Next is the issue of who actually sees your content — traffic. I still remember the first moment that I logged onto Google Analytics vividly. I was a month into blogging and sitting at my dining room table when I looked at my statistics page, and was stunned to see that somehow a few hundred people had found my site, including someone in Russia. Russia!!!!  I seriously thought that only my friends and family were reading my blog, and was blown away with gratitude at the wonder that the world wide web could somehow miraculously spread the word beyond my Facebook friends. Over the course of the next year, I logged onto Analytics occasionally “just for fun” and was always amazed to see how StumbleUpon spikes (back in the days before Pinterest), or a random Google keyword search, or a referral from another site had brought in new visitors. And getting comments from strangers was even more mind-blowing. I thought that this miracle of blogging was the coolest thing!

But of course as time went on over the years, there seemed to be a tipping point when all of a sudden I went from being surprised and excited about blog traffic…to often expecting it. My heart drops a little just even writing that, but it’s true. Especially once traffic begins to get tied to income. If my blog had a dip in traffic, or if a post I thought was going to be wildly popular just went flat, my reaction could range from total disappointment to frustration. Probably the worst way to get bummed out about traffic was to compare my blog to other more “successful” blogs. Hearing people talk about their stats, or looking at sites like Alexa or Klout (my least favorite site online) could turn a day of great traffic into suddenly “not enough”. There have been seasons in blogging when this was a daily struggle.


Ok, income. I know this is a touchy subject, but I feel it’s really important to be addressed. As far as a “beginning” perspective on blogging income, I can honestly admit that I had none. :)  I honestly had no idea that you could even make money on blogs when I began four years ago. I was cooking and sharing recipes purely for the fun of it, and didn’t even think about installing ads until I was a year in. And once I did, I was shocked that a simple one-time step of installing some code on my site could bring in passive income checks each month that at least covered the cost of my groceries. It seemed too good to be true!

But as time went on, I started to build expectations around the additional income that came from my blog, even though I still had a full-time job which was bringing in sufficient income. In the months when ad rates dipped, or traffic was down, I would sometimes get really bummed out. Or I would start posting like crazy to try and get traffic back up. (Which is kind of an illusion in blogging — you can “feed” your blog all you want, but the outcome with traffic and revenue is way unpredictable!)  My mood at the end of the day when I looked at my ad revenue would rise or fall with those numbers, which I never recommend any beginning blogger do daily.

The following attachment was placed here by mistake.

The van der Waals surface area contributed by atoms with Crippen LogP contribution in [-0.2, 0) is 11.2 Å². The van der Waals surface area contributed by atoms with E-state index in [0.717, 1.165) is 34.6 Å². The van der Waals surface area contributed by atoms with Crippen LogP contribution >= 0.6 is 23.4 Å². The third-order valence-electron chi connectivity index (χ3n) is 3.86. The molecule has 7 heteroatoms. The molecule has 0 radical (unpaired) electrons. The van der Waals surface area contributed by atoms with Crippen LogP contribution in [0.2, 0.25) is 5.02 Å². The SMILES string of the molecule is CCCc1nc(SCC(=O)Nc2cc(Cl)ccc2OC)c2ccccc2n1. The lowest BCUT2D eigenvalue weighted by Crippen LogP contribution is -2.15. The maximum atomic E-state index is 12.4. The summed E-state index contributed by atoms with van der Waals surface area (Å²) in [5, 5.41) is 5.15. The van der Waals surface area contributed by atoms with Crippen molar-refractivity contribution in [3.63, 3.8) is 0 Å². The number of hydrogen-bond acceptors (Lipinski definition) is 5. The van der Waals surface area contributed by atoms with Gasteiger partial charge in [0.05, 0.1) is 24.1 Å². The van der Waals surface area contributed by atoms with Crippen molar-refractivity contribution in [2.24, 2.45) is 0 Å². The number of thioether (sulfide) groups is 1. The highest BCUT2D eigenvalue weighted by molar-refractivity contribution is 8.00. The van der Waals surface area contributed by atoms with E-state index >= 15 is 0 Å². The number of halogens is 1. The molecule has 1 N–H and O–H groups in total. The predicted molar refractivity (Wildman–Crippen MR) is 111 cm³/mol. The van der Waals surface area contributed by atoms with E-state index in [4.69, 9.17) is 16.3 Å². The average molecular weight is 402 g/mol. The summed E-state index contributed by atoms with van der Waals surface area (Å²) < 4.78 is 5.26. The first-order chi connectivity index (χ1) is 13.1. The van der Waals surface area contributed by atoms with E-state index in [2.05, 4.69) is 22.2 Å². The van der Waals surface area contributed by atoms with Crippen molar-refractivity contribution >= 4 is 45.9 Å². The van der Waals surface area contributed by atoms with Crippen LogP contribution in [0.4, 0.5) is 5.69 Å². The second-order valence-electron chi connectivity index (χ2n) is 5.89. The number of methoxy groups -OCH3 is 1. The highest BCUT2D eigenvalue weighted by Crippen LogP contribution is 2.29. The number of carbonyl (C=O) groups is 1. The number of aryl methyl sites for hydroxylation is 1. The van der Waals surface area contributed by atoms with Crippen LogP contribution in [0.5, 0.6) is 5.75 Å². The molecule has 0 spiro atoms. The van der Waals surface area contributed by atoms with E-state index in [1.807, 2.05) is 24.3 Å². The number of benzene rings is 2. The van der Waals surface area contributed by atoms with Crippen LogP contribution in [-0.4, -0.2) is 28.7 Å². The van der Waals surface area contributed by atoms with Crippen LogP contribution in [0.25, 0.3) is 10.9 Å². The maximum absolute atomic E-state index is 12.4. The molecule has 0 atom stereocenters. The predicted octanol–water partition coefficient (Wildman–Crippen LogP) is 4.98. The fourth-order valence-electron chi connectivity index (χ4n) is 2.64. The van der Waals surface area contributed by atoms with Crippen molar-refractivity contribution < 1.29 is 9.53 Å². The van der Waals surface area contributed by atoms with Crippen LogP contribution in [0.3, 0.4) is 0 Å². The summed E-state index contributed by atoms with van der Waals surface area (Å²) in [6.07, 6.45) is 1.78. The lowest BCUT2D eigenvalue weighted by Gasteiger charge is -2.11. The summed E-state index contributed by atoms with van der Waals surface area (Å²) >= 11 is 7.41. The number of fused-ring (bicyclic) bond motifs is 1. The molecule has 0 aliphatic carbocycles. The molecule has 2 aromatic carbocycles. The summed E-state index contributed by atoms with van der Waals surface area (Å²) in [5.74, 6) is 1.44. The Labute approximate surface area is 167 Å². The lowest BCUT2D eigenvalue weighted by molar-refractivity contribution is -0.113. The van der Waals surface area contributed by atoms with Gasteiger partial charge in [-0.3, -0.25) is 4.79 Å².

Now granted, being able to “expect” income when blogging/freelancing turns into a full- or part-time job is also completely reasonable, especially if you are depending on it to pay your bills! I left my full-time job a year ago and have been navigating the roller coaster of full time blogging and freelancing ever since, so I check my stats and income more often now. But at the same time, I hope to never lose perspective that any income I am able to make in blogging comes entirely from the fact that individual people around the world are taking time to read through my site. Which is a wild and incredible blessing that I makes me endlessly thankful!

But bottom line…it can be easy to judge the “success” of your blog by the bottom line.


As far as relationships go, I feel like this is one area where bloggers are constantly commenting, especially about how thankful they are for their blogging friends. And I couldn’t agree more. When I began, I was kind of in my own little world with blogging for at least a year, although admittedly because I literally had zero extra time to devote to anything in blogland beyond getting a post published once or twice a week. But once I started “meeting” other bloggers on Twitter and Facebook, and then later in person in Kansas City or at conferences, I was amazed by how incredibly supportive and gracious this community can be. I am in a few different blogging groups on social media that have helped and encouraged me tremendously over the years, with friends who celebrate the great days with you and help you put one foot in front of the other on the rough ones. And what’s more, I love how accessible so many bloggers are. “Big” or “small”, long-timers or newbies, near or far, you can literally get to know so many people online. So cool.